Madrid emergency rooms have a queue. Literally. People who are ill and who unsuccessfully request an appointment for their family doctor have formed a line for days outside the service of the 12 de Octubre hospital, says Luis López, the prevention delegate of the MATS union at the hospital. The Community of Madrid has set up exclusive points in this and other hospitals for taking antigens without appointment to patients with symptoms to contain the overflow, visible from the street. The Primary Care emergencies have been closed since March 2020 without reopening visas.

Healthcare infections are also skyrocketing

Patients who request a report to prove at work that they are positive after having done a home antigen test reach the emergency services of Madrid hospitals. "They do not pick up the phone and end up here. And in addition to these come those who are really sick," says a doctor from the Getafe hospital with a temporary contract linked to the pandemic.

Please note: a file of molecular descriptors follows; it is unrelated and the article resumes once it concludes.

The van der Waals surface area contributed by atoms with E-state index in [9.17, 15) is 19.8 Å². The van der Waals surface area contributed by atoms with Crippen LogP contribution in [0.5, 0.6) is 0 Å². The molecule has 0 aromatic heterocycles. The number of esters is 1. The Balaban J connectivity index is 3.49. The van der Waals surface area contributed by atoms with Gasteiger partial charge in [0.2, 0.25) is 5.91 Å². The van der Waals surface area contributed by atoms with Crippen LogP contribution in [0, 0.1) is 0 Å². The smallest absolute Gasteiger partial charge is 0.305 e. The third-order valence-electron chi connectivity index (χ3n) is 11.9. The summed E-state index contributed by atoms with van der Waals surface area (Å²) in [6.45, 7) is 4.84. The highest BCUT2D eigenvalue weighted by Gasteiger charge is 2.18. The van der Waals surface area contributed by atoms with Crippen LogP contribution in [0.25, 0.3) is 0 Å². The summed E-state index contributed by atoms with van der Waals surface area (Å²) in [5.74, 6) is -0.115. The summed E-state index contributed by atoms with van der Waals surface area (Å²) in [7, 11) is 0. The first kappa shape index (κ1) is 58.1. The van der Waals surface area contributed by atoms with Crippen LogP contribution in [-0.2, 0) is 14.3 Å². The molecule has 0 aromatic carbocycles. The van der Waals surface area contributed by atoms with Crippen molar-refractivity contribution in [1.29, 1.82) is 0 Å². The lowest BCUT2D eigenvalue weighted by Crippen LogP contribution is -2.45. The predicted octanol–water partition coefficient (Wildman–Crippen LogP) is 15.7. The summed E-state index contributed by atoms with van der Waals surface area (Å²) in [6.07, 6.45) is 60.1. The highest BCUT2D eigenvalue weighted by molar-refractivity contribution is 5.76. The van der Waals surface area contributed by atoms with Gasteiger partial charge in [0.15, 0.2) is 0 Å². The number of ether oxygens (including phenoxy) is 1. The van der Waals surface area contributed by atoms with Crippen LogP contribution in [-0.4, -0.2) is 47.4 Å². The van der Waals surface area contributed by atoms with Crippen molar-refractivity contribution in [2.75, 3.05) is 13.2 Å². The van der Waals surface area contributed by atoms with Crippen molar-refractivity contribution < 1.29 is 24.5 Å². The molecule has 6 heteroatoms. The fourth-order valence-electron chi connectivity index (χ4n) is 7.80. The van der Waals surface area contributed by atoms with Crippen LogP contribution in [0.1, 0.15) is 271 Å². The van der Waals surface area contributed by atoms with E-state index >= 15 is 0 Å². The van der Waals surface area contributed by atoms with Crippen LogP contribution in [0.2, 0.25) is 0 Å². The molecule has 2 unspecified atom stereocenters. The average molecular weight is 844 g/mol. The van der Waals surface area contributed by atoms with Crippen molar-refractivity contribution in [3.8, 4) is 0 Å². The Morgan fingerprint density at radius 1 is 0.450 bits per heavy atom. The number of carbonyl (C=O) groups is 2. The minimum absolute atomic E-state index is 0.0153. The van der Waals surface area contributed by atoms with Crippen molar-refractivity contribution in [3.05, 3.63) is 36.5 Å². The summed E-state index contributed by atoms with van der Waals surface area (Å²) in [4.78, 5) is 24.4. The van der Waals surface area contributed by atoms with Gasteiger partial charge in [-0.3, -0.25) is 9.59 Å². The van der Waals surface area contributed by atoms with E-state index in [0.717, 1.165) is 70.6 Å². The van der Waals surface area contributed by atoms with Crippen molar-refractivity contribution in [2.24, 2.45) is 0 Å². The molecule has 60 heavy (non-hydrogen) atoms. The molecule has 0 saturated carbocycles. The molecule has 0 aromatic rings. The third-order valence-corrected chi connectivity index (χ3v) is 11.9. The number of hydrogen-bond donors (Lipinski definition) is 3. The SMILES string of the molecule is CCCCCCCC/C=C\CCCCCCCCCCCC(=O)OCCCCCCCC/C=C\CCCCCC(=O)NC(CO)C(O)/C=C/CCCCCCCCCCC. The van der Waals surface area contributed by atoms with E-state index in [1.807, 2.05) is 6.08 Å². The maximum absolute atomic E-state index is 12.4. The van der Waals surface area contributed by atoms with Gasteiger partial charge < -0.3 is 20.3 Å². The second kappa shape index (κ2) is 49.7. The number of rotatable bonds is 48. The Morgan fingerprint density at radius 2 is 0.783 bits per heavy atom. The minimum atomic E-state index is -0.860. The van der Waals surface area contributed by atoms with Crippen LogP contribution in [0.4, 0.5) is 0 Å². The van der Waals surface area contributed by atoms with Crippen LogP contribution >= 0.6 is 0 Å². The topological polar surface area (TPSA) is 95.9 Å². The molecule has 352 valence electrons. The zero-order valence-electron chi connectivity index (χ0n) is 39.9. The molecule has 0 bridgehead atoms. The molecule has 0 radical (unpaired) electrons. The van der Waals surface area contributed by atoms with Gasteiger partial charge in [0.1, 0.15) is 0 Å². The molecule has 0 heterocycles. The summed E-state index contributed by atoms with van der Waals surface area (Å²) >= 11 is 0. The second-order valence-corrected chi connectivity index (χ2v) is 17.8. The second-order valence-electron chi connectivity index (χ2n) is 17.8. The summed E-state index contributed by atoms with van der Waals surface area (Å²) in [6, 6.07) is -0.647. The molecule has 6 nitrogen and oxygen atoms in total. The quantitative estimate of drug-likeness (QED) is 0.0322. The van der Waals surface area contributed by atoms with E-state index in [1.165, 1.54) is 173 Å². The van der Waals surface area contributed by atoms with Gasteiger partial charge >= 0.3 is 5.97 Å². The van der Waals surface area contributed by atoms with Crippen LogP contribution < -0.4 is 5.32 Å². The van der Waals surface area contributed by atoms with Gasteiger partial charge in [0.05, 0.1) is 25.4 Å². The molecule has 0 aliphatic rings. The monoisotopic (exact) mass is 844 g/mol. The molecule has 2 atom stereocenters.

His center receives an average of 150 respiratory-only patients a day. "We are nine doctors with a COVID contract in the emergency room and they have renewed eight of us, they have made a fix for the other so that he can stay until January 31," he says. Added to the shortage of hands are the casualties of infected toilets, which are not replaced, according to this professional. The positives among reported health workers to the Ministry of Health in the last 14 days have gone from 3,871 a week ago to 5,211, according to the latest data update, as of December 23.

High pressure and few personnel, insists the MATS union, which ensures that despite the extension of the COVID contracts for a few more months, professionals are signing reductions in working hours and doubling shifts. "They are the same, but with less work time. There have been contracts of up to an hour and a half," laments López. In his hospital, patients with suspected coronavirus accumulate in barracks that serve to decongest the main emergency.